Create a resource book for new
employees of processes
your firm follows such as
standardized signatures or forms. Consider
the procedures that are a part of your
daily work routine in the firm and make
them part of the orientation training.
Set specific dates each month to
offer new-hire training.
Establish a training agenda
for new hires and introduce them to
marketing patterns of your firm such as
the areas you sell to and target goals, HR
procedures and software used. Bring in
speakers for technical skills as well as
soft skills such as e-mail etiquette.
Use the software program Camtasia Studio
to capture screen shots with
voice layover for training purposes. The software
is available at www.techsmith.com
. You can easily develop training sessions
using this tool.
Create a training library
of resources such as CPE prep books,
audit manuals, tax reference books and management
skill building books.
Find grants or tax credits.
For example, New Jersey’s Department
of Labor and Workforce Development awards
competitive Customized Training Grants to pay for
programs that enhance employees’ skills. Georgia
has a Retraining Tax Credit that helps pay for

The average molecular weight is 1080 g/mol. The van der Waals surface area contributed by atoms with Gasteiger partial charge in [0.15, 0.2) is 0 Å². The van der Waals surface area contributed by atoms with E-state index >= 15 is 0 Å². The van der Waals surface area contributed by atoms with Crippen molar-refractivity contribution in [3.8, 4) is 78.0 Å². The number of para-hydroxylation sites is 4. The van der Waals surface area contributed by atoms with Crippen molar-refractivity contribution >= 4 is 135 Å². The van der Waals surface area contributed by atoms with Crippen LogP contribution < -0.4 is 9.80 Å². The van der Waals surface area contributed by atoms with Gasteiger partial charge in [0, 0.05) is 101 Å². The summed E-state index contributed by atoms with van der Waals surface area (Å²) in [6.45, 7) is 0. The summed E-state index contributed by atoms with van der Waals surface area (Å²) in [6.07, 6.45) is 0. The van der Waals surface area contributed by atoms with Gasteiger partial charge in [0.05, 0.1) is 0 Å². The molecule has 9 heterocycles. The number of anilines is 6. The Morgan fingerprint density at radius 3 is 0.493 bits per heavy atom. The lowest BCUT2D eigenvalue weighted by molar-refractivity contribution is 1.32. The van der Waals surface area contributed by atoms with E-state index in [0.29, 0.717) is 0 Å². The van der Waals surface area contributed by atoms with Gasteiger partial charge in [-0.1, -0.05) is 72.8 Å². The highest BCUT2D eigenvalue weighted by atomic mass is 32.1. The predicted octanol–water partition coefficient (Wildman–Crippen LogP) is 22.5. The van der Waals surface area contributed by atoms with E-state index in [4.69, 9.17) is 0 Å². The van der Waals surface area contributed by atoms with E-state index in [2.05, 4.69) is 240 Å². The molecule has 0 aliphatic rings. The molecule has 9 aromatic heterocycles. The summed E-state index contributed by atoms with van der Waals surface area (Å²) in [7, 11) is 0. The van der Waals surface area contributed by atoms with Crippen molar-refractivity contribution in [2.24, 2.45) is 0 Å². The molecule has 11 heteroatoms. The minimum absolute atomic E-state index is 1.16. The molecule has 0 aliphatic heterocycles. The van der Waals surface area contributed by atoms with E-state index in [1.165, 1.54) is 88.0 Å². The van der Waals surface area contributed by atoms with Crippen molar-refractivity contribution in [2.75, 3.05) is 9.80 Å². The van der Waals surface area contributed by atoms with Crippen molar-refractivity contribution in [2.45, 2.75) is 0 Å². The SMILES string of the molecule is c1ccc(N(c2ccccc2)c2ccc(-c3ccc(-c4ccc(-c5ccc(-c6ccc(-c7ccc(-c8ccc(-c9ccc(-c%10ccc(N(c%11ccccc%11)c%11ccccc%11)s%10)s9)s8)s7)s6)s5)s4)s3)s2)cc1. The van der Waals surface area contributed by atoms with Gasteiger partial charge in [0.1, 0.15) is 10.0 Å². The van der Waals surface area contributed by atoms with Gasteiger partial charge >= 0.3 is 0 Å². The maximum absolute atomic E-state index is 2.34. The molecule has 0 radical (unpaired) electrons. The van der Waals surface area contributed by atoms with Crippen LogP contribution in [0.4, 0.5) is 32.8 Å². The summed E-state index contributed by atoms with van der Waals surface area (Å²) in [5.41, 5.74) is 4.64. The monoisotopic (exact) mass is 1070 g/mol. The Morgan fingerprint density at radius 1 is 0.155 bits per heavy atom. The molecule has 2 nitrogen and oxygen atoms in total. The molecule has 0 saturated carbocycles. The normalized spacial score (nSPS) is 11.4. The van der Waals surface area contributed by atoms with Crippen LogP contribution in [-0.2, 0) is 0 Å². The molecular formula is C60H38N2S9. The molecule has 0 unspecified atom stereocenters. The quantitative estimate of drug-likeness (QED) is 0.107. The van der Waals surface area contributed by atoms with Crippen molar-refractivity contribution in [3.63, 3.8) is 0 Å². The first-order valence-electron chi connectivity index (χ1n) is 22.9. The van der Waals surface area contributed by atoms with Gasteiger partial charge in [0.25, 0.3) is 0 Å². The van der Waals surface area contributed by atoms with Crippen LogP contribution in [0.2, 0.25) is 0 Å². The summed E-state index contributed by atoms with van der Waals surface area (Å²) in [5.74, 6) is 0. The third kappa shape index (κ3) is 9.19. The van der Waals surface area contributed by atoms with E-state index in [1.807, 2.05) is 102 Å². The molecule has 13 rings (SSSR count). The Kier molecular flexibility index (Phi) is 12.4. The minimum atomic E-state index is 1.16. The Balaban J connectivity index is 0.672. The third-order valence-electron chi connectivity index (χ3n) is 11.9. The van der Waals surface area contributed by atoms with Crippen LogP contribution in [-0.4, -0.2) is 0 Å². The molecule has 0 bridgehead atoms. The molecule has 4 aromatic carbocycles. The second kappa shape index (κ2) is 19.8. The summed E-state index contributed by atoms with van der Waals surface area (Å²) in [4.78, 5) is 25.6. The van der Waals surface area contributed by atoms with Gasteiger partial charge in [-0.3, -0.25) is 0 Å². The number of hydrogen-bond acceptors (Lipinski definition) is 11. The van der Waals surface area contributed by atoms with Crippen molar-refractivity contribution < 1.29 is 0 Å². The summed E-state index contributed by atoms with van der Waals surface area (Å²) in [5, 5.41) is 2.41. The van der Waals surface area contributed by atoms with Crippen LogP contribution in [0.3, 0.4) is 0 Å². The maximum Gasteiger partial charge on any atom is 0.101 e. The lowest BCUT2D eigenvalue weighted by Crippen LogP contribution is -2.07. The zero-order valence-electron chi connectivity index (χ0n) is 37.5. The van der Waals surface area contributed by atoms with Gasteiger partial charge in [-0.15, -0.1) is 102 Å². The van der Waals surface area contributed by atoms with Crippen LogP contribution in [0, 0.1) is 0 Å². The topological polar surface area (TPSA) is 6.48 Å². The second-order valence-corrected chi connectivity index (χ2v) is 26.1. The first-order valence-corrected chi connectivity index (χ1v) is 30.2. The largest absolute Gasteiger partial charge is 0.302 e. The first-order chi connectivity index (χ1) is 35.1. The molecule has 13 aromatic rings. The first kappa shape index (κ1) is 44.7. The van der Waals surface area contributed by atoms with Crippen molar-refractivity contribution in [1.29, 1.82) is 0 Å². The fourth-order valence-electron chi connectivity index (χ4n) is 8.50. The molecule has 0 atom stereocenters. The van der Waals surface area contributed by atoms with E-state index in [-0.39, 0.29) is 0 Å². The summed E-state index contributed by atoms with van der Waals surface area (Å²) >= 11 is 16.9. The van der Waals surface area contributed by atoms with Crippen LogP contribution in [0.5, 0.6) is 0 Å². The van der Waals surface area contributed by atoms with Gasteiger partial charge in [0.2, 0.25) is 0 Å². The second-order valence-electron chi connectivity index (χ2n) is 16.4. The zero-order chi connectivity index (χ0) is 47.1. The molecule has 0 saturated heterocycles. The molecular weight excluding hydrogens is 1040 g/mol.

training programs and materials. Many states and
the U.S. Department of Labor administer similar
types of grant programs.
Use your reps (CCH, RIA,
LexisNexis, PayChex, ADP, insurance carriers) for
training. They offer many free classes.
Use DVDs to focus on technical skills.
For example, BISK ( www.bisk.com )
sells monthly DVDs that focus on legal and
regulatory updates in the tax and audit sectors.
Show these at a lunch-and-learn. Have a partner
lead a discussion on the DVD’s material to
emphasize points relevant to your firm’s clients.
Videotape all training sessions,
even those conducted by outside
speakers. This will make the training available to
employees who could not attend.
Create learning plans for your employees
and use them as part of the mentoring process.
Learning plans allow employees to
map out the specific classes they will take to
help them advance in the company. Have the
employee set training goals and select topics to
Bring in outside trainers.
Use AuditWatch, Surgent McCoy or
other speakers and invite other small, local firms
to attend and share the costs. Use local college
professors to teach specific courses, even soft
Turn repetitive questions into a weekly
or monthly tips e-mail. Include
clients and prospects in your training programs or
offer training to them in areas where you see a
need. Our firm sends out weekly tips on specific
training topics to clients and firm employees,
usually based on recurring questions or mistakes
that we see clients make in Excel or QuickBooks.
Be creative with training opportunities.
Training should not be seen as a
mandatory or mundane requirement but, rather, a
benefit of employment. Look for unique ways to
incorporate fun into the training process to
improve the chances of its success.
— Linda Steele , director of
education and training
for Habif, Arogeti
and Wynne LLP in Atlanta.